Born in Jackson, Mississippi, Creel describes a childhood lacking in wealth but not spirit. “Our parents instilled in us two things – maintaining a strong faith and the necessity of college education. Mom’s question wasn’t if we were going, but where. Excelling was our way out.” And excel she did. Creel earned a National Merit Scholarship to Mississippi College and majored in History/Pre-Law. But developing her innate strengths didn’t lie solely in books. Serving as Vice-President of the student body and on the student disciplinary committee were outgrowths of her magnetic personality and desire to see people treated fairly, and an early manifestation of her future life’s mission.
“The first case I ever won came before even entering law school,” Creel proudly recalls. “At a student hearing, I argued for three boys facing expulsion for possessing their dorm’s skeleton key. They had done no harm, no theft or mischief – simply opened a room they used as a gym. Based on my argument, they were allowed to stay in school. I know standing up for them changed their lives for the better.” Creel swayed the vote against the disciplinary committee head who, she later learned from a mentor, was the Dean of Mississippi College Law School. “It was clear to others and to me that this is what I’m meant to do – assure people are afforded fair and responsible treatment under the law. As a high schooler, I watched my mother suffer illegal and unethical treatment in a legal matter. To see someone in power take advantage of an innocent teacher absolutely defined my life’s course. Every day I have her in my heart as I hold myself to the highest standards of professionalism and ethics when I represent clients who are someone’s mother, father or child.”
Creel pursued her dreams vigorously with accomplishments including attending LSU Law School on the Richard Westbrook and the John Gordon Scholarships; earning the highest grade in Constitutional Law; and passing the Louisiana and Mississippi Bar exams on the first try. Alongside her academic achievements, Creel continued to successfully balance education with all-important life experiences. “A third of law students don’t survive the first year and many marriages don’t survive law school either. I say ‘we’ graduated because my husband was so supportive and helped me succeed during that demanding time.” Ellen met Brandon Creel in college where he was a Division II National Champion football player, married after graduation and has lived and practiced in the 22nd Judicial District throughout her career having never been sanctioned or disciplined by any court or the Bar Association. She maintains a broad practice encompassing family law, property work, successions, and corporate law; has represented government bodies including serving as Franklinton City Prosecutor for 11 years; and has represented both plaintiffs and defendants in civil suits.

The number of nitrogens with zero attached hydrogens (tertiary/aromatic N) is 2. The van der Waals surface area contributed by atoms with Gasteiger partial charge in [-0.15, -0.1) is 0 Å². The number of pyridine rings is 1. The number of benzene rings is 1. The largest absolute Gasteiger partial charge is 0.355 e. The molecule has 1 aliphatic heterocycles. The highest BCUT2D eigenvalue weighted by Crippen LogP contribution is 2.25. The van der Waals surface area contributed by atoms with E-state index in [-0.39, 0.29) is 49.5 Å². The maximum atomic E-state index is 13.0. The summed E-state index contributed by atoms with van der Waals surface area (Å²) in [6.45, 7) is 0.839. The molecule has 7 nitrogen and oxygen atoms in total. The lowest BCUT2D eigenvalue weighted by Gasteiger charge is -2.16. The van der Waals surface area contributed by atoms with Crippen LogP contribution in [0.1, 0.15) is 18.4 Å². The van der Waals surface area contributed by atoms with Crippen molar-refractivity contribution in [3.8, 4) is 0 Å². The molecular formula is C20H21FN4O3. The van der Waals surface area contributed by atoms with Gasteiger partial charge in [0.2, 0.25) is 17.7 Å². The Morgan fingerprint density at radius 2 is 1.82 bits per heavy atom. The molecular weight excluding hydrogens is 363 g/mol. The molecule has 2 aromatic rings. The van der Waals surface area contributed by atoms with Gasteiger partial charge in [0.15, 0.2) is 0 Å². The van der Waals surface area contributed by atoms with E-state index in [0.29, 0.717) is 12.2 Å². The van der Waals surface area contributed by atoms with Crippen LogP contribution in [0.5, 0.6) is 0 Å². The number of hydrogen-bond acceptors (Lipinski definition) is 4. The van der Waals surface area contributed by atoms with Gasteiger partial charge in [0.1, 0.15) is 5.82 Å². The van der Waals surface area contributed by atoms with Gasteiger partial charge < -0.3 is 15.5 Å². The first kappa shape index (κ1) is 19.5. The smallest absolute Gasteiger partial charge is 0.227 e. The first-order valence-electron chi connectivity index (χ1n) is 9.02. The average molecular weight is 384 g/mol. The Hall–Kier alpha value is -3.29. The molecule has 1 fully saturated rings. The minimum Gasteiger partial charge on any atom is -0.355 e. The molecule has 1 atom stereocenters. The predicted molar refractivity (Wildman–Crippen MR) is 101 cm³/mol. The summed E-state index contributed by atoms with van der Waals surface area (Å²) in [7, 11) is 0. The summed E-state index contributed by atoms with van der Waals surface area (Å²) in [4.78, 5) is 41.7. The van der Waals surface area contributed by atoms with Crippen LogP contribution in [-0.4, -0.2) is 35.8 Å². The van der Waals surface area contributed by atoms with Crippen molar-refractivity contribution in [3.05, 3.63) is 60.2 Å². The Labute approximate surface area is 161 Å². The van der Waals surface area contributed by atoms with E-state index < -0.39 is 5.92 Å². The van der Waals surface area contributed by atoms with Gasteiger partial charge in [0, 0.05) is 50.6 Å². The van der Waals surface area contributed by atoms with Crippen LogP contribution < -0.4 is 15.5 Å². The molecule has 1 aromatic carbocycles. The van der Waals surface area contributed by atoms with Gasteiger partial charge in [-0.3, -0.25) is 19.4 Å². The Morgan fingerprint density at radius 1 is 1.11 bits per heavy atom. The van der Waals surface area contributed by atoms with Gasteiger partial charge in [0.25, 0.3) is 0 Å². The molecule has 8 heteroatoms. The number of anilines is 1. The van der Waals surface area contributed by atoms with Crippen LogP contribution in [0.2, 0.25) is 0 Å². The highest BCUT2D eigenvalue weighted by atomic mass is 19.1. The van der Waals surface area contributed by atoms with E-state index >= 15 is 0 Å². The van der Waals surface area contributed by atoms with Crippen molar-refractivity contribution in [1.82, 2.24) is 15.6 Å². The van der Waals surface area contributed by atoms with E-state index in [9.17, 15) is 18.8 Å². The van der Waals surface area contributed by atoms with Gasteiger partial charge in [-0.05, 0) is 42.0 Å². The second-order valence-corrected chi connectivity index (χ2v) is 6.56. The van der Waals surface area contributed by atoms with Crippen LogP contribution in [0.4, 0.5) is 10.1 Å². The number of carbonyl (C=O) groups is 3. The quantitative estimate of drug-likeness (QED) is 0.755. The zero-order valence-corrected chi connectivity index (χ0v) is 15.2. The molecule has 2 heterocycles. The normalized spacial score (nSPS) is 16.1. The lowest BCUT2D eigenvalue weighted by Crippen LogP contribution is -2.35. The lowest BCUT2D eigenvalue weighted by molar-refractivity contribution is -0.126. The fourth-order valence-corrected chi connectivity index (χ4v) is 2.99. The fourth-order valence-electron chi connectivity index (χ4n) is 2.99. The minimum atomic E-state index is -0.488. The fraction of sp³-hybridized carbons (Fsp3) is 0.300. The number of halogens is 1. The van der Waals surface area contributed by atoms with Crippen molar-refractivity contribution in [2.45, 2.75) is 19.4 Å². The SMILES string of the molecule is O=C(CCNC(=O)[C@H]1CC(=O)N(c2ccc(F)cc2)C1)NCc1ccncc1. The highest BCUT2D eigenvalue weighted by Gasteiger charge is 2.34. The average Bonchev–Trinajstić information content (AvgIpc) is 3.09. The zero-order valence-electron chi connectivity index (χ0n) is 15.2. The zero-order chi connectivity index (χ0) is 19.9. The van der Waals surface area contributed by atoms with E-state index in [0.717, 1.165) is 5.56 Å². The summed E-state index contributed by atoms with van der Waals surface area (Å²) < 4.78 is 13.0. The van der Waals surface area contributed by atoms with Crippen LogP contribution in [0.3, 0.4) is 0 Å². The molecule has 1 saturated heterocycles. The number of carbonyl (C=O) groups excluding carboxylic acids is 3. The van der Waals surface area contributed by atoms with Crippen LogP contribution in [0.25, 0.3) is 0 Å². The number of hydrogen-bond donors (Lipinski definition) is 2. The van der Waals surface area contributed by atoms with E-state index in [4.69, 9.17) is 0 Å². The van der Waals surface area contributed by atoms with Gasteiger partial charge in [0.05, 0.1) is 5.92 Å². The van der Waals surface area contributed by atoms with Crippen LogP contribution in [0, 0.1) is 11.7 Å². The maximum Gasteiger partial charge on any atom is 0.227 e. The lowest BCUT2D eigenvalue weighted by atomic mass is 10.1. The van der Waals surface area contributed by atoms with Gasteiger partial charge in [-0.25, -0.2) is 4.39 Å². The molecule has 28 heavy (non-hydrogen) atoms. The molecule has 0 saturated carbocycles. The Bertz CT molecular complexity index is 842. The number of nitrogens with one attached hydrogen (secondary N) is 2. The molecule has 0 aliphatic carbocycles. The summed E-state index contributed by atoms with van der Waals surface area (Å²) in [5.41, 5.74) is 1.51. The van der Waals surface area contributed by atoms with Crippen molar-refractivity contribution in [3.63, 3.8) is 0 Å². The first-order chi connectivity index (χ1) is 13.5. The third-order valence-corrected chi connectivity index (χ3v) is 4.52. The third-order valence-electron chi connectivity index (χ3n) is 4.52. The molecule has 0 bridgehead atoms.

The Creels imparted their strong work ethic to three sons: Hampton, a college senior; Harrison, a college junior; and Hayes, a junior at St. Paul’s. “The boys learned from our example. I cleaned houses to put myself through college. Brandon had a dairy farm on the side where he instilled in the boys pleasure and pride in hard, physical work. We taught them all work is honorable when the job is well done. That earns self-respect and the trust of others.”
With her upbeat stories and humor amidst serious conversation, it‘s easy to see that Creel possesses empathy, tempering her firstborn traits with middle child characteristics like peace-keeping, negotiation, and ability to relate to people different than themselves. She embraces social responsibility by involvement in projects such as Safe Harbor, which assists victims of dangerous or violent domestic situations, and the Washington Parish Activity Center, which provides vocational and social resources to adults with developmental challenges. “Our family has worked with the Activity Center for decades. It’s near and dear to me. I’ve also served on our sons’ school board where I learned just how much it takes to run a school.”
Her colleague, Jessica Karr, speaks to Creel’s sense of fairness and compromise. “Although Ellen’s impeccable reputation preceded her, we were bitterly opposed over a case when we met. She initiated a sit-down with me and after hours of discussion, we found common ground bringing the case to a satisfactory conclusion for each client. She won me over earning my respect and friendship.”
Karr’s respect is so great that she, among others, encouraged Creel to run for the Division J Judge’s seat and even signed on as her campaign manager. Creel reflects, “I was humbled by those who thought I was worthy of the excellent standards set by previous 22nd JDC judges. My breadth of practice has prepared me for this general jurisdiction seat. I’ve seen enough cases to understand how important this job is. I know unquestionably I have the ability to listen and be fair no matter who is before me or how difficult the facts. It’s more than ethics, it’s about carefully and responsibly affecting people’s lives.”
Ellen Creel is a candidate for
. For more information, visit ellencreelforjudge.com. Placement of this advertorial is paid for by the Committee to Elect Ellen Creel. The views and opinions expressed in this article are those of the candidate and do not necessarily reflect the official policy or position of Sophisticated Woman Magazine or the publisher.